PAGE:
Hospitality is a commandment from God that makes our theology practical, but it has other residual benefits that are not always quantifiable.
God often works like that, attaching blessings to obedience in ways we couldn’t possibly have predicted.
It’s easy to have people over who are exactly like me. If you’re a Mom who loves kids, books, food, gardening, and generally appreciates different aspects of homemaking, we have oodles in common to talk about and could share tips, tricks, and experiences that make our time together mutually beneficial and enjoyable.
God does call us to show hospitality to fellow saints (Romans 12: 13), but most of His instruction about hospitality has to do with how we relate to unbelievers and those who are hurting.
I have failed miserably at this. I am very comfortable in my own circle of friends and family. It’s a wonderful blessing to be surrounded by like-minded people and enjoy deep friendships that will extend throughout eternity because of our Common Bond.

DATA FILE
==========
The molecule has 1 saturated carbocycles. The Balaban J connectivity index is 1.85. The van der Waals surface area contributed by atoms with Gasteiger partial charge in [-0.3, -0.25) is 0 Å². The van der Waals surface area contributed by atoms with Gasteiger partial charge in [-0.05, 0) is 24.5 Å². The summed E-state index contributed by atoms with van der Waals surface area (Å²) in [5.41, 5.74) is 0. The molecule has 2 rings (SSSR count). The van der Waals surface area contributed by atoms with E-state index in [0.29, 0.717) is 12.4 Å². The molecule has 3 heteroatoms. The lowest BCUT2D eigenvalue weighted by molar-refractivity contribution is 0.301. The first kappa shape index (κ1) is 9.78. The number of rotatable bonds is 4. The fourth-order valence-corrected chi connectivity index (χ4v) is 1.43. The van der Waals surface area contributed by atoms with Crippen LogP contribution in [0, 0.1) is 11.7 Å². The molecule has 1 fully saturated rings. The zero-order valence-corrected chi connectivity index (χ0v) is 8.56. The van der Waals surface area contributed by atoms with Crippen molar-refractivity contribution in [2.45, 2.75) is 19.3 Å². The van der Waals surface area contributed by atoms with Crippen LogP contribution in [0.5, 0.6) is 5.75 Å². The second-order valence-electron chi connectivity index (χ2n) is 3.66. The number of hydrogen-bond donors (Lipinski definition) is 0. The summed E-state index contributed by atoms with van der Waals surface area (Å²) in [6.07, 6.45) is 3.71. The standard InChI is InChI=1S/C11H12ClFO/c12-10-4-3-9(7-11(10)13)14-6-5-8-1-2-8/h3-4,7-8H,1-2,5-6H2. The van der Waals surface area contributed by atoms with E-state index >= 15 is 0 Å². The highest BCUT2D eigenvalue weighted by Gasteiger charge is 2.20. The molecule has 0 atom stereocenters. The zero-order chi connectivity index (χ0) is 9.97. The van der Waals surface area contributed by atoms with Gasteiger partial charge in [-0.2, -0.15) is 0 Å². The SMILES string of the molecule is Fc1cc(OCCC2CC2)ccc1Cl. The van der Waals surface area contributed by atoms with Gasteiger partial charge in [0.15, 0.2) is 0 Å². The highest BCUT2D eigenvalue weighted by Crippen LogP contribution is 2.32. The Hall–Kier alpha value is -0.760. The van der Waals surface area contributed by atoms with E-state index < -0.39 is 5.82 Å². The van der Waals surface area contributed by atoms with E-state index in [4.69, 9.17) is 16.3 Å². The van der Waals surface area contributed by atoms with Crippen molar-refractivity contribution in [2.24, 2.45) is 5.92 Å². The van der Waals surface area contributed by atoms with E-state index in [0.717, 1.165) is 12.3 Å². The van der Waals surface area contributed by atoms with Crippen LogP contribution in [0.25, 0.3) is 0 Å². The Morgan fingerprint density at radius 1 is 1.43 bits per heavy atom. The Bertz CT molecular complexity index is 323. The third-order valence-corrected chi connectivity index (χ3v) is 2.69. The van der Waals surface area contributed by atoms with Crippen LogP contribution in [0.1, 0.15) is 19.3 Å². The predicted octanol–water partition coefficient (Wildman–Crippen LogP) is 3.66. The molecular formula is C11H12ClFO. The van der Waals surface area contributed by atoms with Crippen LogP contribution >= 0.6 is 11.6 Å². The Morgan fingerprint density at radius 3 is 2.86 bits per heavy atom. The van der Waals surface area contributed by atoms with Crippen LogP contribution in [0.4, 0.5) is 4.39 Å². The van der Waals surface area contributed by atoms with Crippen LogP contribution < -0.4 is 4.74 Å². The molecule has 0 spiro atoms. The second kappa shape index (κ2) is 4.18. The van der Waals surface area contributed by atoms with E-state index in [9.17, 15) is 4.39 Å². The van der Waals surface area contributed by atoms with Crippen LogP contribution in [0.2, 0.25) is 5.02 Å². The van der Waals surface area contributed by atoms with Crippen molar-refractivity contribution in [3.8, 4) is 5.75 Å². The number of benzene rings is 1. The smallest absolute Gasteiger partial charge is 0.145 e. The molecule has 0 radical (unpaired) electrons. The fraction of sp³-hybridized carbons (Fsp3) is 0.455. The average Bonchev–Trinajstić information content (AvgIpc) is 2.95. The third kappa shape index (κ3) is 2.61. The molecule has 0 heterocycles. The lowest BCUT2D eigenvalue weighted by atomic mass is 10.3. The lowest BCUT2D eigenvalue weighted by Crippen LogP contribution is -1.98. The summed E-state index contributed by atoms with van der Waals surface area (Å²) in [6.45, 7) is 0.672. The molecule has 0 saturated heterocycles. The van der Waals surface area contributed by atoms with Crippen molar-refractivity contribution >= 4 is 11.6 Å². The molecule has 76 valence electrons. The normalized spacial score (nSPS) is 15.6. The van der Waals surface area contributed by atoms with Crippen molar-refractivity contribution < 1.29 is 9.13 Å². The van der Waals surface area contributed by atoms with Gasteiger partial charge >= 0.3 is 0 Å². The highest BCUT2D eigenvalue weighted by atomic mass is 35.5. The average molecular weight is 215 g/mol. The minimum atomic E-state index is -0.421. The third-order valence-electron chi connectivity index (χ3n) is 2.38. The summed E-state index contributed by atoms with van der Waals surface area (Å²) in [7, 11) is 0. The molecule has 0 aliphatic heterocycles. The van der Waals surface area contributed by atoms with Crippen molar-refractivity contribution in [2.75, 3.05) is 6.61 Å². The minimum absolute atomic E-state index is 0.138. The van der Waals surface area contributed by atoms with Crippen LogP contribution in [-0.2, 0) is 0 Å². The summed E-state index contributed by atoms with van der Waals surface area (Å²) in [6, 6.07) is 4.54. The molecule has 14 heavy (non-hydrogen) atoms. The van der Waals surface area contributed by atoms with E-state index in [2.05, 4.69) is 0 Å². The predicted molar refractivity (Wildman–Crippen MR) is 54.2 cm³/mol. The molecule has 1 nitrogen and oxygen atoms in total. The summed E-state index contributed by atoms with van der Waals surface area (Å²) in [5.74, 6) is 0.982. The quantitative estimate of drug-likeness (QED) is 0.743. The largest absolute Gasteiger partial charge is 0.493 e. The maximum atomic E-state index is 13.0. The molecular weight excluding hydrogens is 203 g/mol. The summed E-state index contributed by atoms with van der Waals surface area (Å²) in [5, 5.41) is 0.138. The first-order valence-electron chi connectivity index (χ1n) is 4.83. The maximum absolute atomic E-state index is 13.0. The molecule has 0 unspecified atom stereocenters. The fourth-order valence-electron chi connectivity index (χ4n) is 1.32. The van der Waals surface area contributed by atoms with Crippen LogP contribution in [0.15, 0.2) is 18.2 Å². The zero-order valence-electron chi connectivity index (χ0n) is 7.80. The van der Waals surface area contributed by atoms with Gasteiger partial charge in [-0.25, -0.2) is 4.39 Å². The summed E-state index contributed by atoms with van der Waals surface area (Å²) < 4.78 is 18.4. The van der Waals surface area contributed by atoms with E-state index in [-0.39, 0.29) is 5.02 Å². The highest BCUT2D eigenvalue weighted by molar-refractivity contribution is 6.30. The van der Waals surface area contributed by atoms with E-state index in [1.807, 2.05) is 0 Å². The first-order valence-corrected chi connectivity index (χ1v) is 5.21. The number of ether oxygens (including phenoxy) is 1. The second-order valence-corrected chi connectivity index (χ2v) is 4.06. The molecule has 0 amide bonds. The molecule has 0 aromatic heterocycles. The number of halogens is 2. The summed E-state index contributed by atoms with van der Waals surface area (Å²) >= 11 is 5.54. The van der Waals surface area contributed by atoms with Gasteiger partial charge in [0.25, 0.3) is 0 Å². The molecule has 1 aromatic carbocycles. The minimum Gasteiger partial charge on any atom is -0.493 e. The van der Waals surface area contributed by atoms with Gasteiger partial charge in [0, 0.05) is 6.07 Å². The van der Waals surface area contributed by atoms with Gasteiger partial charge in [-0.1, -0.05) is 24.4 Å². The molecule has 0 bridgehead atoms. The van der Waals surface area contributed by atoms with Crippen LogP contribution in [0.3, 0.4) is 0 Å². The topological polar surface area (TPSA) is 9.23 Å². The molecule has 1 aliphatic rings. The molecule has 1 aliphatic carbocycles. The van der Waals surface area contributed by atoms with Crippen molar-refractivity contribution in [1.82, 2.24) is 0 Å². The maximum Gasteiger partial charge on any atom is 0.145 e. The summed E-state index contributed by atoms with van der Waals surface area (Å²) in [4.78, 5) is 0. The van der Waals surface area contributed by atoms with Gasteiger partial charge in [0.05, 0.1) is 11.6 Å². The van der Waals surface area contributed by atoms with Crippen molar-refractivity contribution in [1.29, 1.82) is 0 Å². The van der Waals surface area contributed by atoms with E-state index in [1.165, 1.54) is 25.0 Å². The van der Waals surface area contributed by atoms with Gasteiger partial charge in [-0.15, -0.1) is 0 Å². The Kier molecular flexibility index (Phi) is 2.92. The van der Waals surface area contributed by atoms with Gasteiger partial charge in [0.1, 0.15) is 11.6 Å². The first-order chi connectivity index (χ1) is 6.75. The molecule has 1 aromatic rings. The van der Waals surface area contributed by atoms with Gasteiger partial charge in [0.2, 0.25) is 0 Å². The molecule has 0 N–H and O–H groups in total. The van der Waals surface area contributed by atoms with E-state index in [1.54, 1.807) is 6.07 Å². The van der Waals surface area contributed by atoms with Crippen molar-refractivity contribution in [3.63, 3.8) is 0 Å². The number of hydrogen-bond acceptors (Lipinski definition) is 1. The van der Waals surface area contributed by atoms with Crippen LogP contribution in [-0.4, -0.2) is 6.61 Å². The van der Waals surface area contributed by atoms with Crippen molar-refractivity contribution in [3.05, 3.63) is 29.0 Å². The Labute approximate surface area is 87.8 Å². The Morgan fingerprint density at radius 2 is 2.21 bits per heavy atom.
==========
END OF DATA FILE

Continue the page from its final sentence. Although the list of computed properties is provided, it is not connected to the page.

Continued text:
But there is also a danger with limiting who we associate with to those who think and act exactly like we do. It’s easy to believe you have all the answers when your ideas are never challenged.
Building relationships with people of different cultures and ethnicities, political and religious beliefs, upbringings and experiences expands our world. It opens our eyes to situations that we don’t have a clue about.
This is humbling and good. It keeps us from trusting in our own wisdom and reasoning (and from expecting other people to trust in it), so that all we can say is, “I don’t know how to help, but I know Someone who can. This is Jesus, wonderful, merciful Savior, precious Redeemer and Friend.“
And that’s the whole point of hospitality.